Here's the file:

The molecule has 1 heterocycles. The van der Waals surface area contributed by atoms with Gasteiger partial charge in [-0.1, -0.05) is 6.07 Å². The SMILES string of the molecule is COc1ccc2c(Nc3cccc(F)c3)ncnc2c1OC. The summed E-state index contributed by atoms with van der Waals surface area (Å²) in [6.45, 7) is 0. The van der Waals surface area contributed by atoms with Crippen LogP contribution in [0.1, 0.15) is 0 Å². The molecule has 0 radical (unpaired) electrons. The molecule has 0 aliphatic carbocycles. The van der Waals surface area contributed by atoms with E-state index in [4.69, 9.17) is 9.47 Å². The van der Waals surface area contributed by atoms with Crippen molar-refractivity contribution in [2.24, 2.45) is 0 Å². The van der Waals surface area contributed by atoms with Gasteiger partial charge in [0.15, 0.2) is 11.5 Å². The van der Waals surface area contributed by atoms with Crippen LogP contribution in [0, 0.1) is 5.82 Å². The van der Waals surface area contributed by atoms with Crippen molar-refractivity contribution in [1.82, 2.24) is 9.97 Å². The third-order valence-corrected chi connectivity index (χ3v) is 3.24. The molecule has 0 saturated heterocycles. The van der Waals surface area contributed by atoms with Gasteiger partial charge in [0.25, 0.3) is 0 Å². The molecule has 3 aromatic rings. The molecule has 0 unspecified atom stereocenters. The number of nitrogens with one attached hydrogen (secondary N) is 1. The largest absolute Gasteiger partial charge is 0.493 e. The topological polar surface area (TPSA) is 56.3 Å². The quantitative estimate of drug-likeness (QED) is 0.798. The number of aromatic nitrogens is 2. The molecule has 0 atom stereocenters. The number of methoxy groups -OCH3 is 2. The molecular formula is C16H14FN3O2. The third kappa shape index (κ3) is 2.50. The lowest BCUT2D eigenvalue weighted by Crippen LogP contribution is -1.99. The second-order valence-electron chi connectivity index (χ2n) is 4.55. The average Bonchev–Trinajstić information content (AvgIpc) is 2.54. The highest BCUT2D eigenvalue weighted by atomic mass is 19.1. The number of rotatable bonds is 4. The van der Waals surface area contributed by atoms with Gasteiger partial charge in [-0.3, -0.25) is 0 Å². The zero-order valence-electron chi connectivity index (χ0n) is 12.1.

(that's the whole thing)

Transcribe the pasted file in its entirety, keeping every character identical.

The molecule has 1 heterocycles. The van der Waals surface area contributed by atoms with Gasteiger partial charge in [-0.1, -0.05) is 6.07 Å². The SMILES string of the molecule is COc1ccc2c(Nc3cccc(F)c3)ncnc2c1OC. The summed E-state index contributed by atoms with van der Waals surface area (Å²) in [6.45, 7) is 0. The van der Waals surface area contributed by atoms with Crippen LogP contribution in [0.1, 0.15) is 0 Å². The molecule has 0 radical (unpaired) electrons. The molecule has 0 aliphatic carbocycles. The van der Waals surface area contributed by atoms with E-state index in [4.69, 9.17) is 9.47 Å². The van der Waals surface area contributed by atoms with Crippen molar-refractivity contribution in [2.24, 2.45) is 0 Å². The van der Waals surface area contributed by atoms with Gasteiger partial charge in [0.15, 0.2) is 11.5 Å². The van der Waals surface area contributed by atoms with Crippen LogP contribution in [0, 0.1) is 5.82 Å². The van der Waals surface area contributed by atoms with Crippen molar-refractivity contribution in [1.82, 2.24) is 9.97 Å². The third-order valence-corrected chi connectivity index (χ3v) is 3.24. The molecule has 0 saturated heterocycles. The van der Waals surface area contributed by atoms with Gasteiger partial charge in [0.25, 0.3) is 0 Å². The molecule has 3 aromatic rings. The molecule has 0 unspecified atom stereocenters. The number of nitrogens with one attached hydrogen (secondary N) is 1. The largest absolute Gasteiger partial charge is 0.493 e. The topological polar surface area (TPSA) is 56.3 Å². The quantitative estimate of drug-likeness (QED) is 0.798. The number of aromatic nitrogens is 2. The molecule has 0 atom stereocenters. The number of methoxy groups -OCH3 is 2. The molecular formula is C16H14FN3O2. The third kappa shape index (κ3) is 2.50. The lowest BCUT2D eigenvalue weighted by Crippen LogP contribution is -1.99. The second-order valence-electron chi connectivity index (χ2n) is 4.55. The average Bonchev–Trinajstić information content (AvgIpc) is 2.54. The highest BCUT2D eigenvalue weighted by atomic mass is 19.1. The number of rotatable bonds is 4. The van der Waals surface area contributed by atoms with Gasteiger partial charge in [-0.3, -0.25) is 0 Å². The zero-order valence-electron chi connectivity index (χ0n) is 12.1.